An older Black woman in gray sweatpants and with bandages on her left arm approaches O’Neal.
“I hope you become mayor, because I did vote for you,” the woman says.
“You got to vote again, early voting going on right now,” O’Neal says. The woman shouts to her friend across the street: “she said early voting going on right now!”
“I’m going to go lay down for a minute, child,” the woman says, trudging away.
“I’ll bring y’all food over there,” O’Neal says. “I’ll get somebody to bring you two plates. Go lay down, get off your feet. Go lay down. Okay, babe.”
O’Neal sees this moment as a pivotal time for Durham: crime is up, affordable housing is a scarce commodity and people are divided. Inequality festers throughout the city.
“The disparities between the two Durhams, and Main Street is a perfect example of it. I saw a very different Durham growing up. That’s why I’m here. We were more united. Neighbors knew each other. People really spoke into your life,” she says.
The top issues on her platform—from neighborhood safety and affordable housing to economic recovery and youth engagement—are oriented around her larger goal of making Durham a place where everyone belongs.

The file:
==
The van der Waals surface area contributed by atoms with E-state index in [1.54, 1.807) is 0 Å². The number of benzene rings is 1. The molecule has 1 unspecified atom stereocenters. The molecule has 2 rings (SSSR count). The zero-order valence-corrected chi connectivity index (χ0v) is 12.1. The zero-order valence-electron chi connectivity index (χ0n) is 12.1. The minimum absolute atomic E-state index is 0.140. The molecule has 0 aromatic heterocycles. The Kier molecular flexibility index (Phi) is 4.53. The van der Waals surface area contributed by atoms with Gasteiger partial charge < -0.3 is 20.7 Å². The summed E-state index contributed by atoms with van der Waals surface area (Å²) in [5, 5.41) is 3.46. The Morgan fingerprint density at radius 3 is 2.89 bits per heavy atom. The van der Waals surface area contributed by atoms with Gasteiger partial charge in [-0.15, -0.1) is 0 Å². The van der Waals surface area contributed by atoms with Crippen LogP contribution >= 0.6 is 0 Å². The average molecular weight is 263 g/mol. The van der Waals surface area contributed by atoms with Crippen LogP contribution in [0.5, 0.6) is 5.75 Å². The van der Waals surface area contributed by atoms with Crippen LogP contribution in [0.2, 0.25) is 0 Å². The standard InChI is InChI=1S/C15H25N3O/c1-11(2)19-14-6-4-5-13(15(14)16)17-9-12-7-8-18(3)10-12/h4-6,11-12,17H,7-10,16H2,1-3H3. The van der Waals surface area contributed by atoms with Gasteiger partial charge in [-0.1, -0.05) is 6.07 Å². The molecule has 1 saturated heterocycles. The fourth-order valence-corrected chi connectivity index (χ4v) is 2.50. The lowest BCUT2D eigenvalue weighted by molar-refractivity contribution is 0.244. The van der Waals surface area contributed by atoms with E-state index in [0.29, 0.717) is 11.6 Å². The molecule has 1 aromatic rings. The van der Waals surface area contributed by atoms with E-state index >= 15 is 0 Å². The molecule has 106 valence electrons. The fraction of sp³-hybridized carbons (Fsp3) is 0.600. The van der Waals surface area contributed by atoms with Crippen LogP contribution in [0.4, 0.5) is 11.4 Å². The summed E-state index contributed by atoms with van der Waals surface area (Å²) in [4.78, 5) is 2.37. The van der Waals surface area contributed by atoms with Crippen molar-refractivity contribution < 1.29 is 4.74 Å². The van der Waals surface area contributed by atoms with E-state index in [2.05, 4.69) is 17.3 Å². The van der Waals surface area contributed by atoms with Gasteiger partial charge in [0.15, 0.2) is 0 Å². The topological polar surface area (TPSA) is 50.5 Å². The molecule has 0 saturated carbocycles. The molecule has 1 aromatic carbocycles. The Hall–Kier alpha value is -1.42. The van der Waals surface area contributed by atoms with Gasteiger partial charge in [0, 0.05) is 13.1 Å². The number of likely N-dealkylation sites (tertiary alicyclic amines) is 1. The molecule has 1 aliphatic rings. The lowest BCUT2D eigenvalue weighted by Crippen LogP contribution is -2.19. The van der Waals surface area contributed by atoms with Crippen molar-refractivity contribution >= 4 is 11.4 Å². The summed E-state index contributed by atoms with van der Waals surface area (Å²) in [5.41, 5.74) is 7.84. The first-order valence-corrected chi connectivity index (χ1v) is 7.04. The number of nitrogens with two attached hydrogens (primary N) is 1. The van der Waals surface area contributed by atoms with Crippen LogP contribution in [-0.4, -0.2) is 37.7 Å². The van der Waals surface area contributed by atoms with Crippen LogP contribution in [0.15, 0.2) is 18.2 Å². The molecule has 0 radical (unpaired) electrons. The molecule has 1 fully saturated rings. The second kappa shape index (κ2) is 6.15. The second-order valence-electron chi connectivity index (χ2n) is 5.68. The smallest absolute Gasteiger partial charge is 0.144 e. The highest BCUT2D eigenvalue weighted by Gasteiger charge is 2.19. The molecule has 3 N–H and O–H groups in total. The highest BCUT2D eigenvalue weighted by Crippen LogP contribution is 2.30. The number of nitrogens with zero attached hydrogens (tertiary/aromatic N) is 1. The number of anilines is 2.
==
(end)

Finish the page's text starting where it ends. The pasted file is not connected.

Can she pull it off?
“That is what I’m hoping to do, is get us to a point where we can reunite as one, like I did when I was on the West End. We were raised by the whole community, and that is my desire, for every child of Durham to have that experience,” she said at a recent candidate forum. “I can tell you it’s not rocket science for us to fix it. But it is going to take a community effort, and it is going to take leadership to be able to move us forward, and I believe I can be that leader.”
This is the vision offered by the child of the village: West End community building at a city-wide scale.
Chris Kuo is a Trinity junior and enterprise editor of The Chronicle's 117th volume.